A project as grand as this one could even render obsolete a sobriquet that discerning, non-Vancouver residents have used to label Washington’s fourth-largest city for years, an unflattering nickname that indicates anyone who says that word knows that they are from a better place.
Not anymore, Cain says.
This is not your father’s Vantucky.
On Saturday, Cain will be among the speakers praising the long road that has led to the opening of The Waterfront Vancouver. Cain’s Gramor Development Co. of Tualatin, Ore., emerged in 2005 as the winning bidder for the riverfront mill property, endured the Great Recession with his Columbia Waterfront LLC partners and now stands to reap the spoils of continuing development over the next decade — so long as unforeseen calamity does not block its way.
“It is by far the best waterfront,” Cain says. “It’s just going to be such a destination. There’s a big pent-up demand from people in Clark County and that other side of the river to be in an urban environment.”
When fully built, the planned $1.5 billion development on 32 acres will spread over 21 blocks which for more than three decades had been the site of a Boise Cascade paper mill. About $250 million has been spent thus far, Cain estimated.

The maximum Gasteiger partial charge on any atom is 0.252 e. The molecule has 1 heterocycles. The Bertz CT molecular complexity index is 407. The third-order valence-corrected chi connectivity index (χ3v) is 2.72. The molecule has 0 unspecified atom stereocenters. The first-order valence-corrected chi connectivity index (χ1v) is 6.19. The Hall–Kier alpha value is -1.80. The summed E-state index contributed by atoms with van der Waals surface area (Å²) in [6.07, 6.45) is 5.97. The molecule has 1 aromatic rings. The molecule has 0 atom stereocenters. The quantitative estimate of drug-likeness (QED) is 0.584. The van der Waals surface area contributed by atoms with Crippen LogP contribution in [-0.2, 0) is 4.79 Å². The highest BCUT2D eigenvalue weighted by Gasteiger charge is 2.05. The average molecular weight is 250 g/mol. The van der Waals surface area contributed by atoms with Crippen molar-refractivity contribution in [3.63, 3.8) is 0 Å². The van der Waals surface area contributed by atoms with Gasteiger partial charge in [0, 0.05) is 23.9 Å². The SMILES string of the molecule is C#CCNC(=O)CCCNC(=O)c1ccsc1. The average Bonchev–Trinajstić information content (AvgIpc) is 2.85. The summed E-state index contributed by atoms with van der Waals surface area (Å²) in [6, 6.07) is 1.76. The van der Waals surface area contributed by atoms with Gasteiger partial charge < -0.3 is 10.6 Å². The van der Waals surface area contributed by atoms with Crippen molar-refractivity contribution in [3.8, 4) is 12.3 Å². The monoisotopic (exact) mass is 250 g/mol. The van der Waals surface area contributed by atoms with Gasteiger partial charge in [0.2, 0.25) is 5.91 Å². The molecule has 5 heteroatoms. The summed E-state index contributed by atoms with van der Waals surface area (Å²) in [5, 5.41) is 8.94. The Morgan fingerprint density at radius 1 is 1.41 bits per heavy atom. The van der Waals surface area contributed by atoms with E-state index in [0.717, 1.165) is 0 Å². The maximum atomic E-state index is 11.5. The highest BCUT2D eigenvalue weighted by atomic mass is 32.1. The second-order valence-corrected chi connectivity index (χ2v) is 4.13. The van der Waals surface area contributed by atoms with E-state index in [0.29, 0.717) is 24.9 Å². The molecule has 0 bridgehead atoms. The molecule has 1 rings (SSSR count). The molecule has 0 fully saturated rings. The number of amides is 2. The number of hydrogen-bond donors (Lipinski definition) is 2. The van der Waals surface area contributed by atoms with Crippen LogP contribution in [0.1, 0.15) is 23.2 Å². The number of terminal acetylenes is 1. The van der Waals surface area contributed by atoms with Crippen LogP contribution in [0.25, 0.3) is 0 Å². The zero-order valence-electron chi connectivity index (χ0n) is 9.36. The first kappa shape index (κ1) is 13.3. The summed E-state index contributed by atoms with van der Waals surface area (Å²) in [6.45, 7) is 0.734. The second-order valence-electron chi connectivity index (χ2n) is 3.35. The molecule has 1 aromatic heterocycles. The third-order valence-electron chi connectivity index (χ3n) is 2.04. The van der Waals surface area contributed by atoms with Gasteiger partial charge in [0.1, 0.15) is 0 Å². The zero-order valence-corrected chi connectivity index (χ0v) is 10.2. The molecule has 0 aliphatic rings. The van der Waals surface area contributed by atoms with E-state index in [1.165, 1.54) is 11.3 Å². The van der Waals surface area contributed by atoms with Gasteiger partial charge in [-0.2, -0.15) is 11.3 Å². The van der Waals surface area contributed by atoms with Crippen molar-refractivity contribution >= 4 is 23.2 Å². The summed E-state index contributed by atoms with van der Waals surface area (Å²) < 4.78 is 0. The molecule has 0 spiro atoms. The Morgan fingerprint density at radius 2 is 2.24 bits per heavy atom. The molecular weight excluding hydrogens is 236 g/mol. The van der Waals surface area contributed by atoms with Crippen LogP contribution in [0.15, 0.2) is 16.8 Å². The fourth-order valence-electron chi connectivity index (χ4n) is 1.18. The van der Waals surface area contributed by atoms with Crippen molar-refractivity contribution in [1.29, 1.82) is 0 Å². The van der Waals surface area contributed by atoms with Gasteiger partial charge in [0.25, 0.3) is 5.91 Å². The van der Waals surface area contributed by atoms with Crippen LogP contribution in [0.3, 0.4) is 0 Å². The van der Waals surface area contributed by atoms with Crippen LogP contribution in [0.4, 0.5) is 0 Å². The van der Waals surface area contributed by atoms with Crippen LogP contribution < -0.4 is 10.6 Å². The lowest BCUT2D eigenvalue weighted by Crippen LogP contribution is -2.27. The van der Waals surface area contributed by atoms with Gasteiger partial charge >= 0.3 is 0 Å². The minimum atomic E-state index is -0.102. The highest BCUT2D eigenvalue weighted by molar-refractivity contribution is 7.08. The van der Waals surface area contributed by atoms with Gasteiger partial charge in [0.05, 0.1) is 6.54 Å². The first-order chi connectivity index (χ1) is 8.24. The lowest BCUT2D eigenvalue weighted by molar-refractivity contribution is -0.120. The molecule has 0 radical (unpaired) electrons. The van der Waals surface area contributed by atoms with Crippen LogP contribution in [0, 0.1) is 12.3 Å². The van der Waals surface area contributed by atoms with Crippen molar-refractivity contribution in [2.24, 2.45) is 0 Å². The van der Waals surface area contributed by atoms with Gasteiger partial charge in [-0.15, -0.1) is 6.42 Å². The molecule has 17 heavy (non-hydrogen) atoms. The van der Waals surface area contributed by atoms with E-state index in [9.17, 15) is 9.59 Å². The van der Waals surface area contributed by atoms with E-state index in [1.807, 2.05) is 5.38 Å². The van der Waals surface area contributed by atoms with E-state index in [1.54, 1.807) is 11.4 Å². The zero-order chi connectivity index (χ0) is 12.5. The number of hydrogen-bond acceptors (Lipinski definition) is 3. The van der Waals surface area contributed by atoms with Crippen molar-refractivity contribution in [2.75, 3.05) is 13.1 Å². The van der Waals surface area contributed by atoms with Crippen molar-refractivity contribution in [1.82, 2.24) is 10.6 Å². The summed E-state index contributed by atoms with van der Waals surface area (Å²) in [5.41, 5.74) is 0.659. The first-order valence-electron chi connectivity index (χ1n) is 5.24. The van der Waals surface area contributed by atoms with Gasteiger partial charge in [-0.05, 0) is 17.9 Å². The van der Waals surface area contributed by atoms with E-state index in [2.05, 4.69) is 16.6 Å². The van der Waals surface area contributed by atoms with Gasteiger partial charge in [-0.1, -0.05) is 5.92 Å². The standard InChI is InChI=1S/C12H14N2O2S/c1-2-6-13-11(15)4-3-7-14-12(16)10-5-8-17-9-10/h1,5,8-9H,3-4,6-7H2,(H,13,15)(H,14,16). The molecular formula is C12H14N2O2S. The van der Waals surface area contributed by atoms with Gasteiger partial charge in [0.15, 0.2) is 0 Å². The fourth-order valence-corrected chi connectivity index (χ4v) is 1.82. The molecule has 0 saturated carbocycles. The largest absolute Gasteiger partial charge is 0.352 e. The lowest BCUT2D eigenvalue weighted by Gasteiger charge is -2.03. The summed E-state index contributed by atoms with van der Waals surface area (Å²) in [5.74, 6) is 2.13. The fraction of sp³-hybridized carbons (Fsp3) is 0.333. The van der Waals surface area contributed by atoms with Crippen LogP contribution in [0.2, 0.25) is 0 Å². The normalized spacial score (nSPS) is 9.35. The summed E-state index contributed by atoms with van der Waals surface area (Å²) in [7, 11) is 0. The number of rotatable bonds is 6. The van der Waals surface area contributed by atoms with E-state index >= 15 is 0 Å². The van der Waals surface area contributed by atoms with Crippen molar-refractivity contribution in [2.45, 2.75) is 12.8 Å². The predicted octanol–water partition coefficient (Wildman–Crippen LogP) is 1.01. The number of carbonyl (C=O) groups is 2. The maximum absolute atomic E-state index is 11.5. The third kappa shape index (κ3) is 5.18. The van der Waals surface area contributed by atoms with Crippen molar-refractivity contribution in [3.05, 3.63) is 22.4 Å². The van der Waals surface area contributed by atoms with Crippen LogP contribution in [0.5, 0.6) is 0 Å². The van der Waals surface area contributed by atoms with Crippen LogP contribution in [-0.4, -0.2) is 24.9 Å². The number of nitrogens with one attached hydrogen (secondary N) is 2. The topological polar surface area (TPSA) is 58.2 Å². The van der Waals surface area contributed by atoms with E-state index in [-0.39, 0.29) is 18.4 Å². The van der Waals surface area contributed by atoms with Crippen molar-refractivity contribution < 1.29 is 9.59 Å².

Officials’ project completing the entire project in seven to a dozen years. It could have 3,300 apartments and condominiums, 250,000 square feet of restaurant and retail space and 1.25 million square feet of class A office space.
Saturday’s celebrations will focus on Phase One, starting with the Grant Street Pier, the V-shaped cantilevered walkway suspended by cables from a 75-foot mast. The city of Vancouver paid for the pier as well as a public plaza and a 7.3-acre park.
Other first-phase components:
• The Murdock at the Waterfront: Seven-story, 70,000-square-foot office building. The tenants include M.J. Murdock Charitable Trust, Chicago Title, Fidelity National Title and the law firm McKean Smith. The building is well under construction, with completion expected in November.
• Rediviva: A six-story apartment building with 63 units and retail on the first floor. The name comes from the Columbia Rediviva, a ship that in the late 1700s sailed the world and the Pacific Northwest, including the Columbia River. The apartments range from 579 to 1,141 square feet, with rents from $1,826 to $3,283. It is expected be completed in November.
• Hotel Indigo / The Residences at Kirkland Tower: The six-story, 138-room hotel with three restaurants is under construction alongside the adjacent 10-story, 40-unit condo building. Completion is expected next year.
• Riverwest: Seven-story, 207-unit apartment building is expected to be completed next year.
• Block 16: That’s a placeholder name for a proposed 11-story, 80-unit condominium that would be built next to Twigs Bistro. Gramor is the developer, and construction may begin next year, Cain says.
If You Go
• What: Grand opening of The Waterfront Vancouver and Waterfront Park.
• When: 11 a.m. to 3 p.m. Saturday.
• Where: City Waterfront Park and Pier, downtown Vancouver.